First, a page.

DAR ES SALAAM, April 26 (Reuters) - Tanzanians largely ignored on Thursday a U.S.-based activist’s call to stage nationwide protests against President John Magufuli’s government.
Nine demonstrators marched in Tanzania’s commercial capital, Dar es Salaam, on Thursday. They were quickly arrested.
Mange Kimambi, a self-styled Tanzanian democracy activist based in the United States, tried to organise the demonstrations through social media to coincide with Thursday’s anniversary of the union between mainland Tanzania and the Indian Ocean archipelago of Zanzibar.
“As Tanzanians, we must defend our peace. We should not allow ourselves to be used by our enemies,” Magufuli said in his Union Day speech to the nation, broadcast live on state television.
“I will defend our union at all costs. We will not have mercy on anyone - inside or outside the country - who tries to destabilise us.”
Some shops were closed in several towns, but most of the country was peaceful, with no reports of street protests, according to witnesses.
Heavily armed police have patrolled major towns and cities across the country over the past three days. One senior police officer warned on Wednesday that protesters would be “beaten like stray dogs”.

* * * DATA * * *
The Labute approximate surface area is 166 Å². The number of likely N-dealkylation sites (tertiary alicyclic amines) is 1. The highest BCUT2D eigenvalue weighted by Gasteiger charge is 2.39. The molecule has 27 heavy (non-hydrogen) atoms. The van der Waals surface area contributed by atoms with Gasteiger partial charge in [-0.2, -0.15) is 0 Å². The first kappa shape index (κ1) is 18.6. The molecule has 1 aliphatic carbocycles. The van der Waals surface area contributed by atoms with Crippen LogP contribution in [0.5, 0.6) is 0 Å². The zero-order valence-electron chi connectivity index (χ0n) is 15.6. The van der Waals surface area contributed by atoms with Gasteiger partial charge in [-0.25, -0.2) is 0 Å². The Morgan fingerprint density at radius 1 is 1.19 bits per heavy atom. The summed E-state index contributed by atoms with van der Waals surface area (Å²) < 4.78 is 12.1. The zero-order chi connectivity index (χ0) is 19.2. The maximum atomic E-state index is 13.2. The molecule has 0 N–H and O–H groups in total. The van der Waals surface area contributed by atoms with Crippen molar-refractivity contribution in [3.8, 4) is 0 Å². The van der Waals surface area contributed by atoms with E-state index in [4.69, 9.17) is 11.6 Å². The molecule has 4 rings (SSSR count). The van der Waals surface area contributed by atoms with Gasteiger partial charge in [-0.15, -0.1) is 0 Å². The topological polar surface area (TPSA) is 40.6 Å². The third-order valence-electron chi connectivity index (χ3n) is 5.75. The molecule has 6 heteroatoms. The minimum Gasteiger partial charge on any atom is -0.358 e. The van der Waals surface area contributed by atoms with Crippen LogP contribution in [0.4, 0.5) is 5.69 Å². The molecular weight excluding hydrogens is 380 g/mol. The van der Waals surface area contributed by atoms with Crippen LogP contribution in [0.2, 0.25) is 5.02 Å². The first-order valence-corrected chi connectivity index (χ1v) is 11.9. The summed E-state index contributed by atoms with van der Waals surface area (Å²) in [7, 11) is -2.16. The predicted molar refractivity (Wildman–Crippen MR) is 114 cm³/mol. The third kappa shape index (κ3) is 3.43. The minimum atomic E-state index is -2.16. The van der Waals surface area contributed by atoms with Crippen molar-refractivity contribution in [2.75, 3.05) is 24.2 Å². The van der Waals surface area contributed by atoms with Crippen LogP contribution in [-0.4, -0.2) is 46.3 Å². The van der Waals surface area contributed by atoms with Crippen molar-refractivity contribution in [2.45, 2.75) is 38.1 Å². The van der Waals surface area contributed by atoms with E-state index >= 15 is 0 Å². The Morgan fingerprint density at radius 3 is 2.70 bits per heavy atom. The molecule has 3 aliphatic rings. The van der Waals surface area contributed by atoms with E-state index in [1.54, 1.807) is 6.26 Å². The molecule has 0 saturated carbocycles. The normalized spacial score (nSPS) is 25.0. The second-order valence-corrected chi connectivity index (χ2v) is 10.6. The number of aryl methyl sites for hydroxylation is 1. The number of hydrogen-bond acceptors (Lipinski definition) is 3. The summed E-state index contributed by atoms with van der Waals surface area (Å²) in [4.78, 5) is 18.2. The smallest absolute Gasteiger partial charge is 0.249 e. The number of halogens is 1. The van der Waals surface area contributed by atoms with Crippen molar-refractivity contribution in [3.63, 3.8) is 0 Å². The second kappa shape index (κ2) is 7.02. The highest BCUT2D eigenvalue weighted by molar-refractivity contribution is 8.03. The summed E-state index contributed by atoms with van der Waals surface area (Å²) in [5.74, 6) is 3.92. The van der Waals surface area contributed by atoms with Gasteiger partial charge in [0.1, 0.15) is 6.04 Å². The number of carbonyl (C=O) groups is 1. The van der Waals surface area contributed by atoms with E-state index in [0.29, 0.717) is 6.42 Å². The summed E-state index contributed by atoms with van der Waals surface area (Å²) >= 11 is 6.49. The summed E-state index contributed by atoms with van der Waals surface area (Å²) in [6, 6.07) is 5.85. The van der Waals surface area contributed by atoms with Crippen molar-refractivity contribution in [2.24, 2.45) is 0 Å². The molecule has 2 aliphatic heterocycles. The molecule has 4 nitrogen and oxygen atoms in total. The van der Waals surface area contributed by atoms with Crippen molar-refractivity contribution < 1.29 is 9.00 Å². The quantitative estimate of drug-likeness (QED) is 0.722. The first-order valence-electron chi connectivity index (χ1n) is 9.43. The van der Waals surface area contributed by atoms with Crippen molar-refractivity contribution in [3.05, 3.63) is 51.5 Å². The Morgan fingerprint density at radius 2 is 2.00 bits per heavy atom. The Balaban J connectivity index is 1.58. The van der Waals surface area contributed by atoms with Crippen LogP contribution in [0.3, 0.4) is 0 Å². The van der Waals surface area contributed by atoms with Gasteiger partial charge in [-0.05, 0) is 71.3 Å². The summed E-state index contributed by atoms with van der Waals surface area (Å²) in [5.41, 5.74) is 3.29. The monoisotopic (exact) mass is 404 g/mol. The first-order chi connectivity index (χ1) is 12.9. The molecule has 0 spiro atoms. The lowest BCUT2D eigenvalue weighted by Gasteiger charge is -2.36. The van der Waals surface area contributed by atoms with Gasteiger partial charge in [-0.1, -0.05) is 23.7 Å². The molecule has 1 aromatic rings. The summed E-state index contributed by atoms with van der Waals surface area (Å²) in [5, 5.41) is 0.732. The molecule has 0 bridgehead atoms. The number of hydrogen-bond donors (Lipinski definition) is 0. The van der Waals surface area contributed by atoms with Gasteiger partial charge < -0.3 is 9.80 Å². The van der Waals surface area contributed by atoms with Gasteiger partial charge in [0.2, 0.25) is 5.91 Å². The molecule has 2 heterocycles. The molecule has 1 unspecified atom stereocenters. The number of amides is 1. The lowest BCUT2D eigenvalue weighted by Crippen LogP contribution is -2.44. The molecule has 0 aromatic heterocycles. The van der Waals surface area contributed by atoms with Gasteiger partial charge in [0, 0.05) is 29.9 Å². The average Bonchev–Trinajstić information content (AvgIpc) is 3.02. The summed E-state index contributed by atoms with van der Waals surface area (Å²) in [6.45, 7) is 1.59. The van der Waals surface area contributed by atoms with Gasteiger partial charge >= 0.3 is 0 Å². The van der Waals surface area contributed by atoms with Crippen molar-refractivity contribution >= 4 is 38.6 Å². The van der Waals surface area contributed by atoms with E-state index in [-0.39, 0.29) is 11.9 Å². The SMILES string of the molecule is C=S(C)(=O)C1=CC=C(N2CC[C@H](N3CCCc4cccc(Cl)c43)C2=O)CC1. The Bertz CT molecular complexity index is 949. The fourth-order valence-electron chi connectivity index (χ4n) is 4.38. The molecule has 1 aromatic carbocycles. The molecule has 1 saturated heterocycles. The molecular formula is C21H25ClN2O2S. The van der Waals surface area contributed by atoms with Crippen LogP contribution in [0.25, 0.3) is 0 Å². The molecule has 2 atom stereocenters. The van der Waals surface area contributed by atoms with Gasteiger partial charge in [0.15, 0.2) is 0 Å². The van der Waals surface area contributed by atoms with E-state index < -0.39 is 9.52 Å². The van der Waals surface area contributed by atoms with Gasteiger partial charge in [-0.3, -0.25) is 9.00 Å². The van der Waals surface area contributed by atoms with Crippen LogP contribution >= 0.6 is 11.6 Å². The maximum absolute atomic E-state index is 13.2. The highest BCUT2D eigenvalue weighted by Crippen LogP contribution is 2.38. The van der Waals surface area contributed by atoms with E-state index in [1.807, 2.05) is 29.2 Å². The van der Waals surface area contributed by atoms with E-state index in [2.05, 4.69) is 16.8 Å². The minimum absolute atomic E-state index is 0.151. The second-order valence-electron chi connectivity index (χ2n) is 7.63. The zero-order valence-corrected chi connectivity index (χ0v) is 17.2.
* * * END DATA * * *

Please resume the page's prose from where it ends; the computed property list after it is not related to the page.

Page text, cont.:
The main opposition party, CHADEMA, said several of its leaders were arrested by the police in various parts of the country on allegations of inciting Tanzanians to take to the streets.
Police in Dar es Salaam on Thursday confirmed the arrest of a leader of CHADEMA’s women’s organisation for mobilising Tanzanians to march against the government.
Tanzania’s JamiiForums online platform said on Thursday it suffered from a cyberattack designed to disable it, forcing it offline temporarily.
“We are back,” JamiiForums tweeted. “We were offline due to a distributed denial of service attack. We apologise for the inconvenience this attack has caused and we are currently reviewing the incident to ensure any learning points are used to enhance our protection in future.
JamiiForums did not say who was behind the attack, but its co-owners are facing criminal charges over a user privacy battle with the government. Authorities had accused website administrators of obstructing a police investigation by refusing to disclose the identity of some of its users. (Editing by George Obulutsa, Larry King)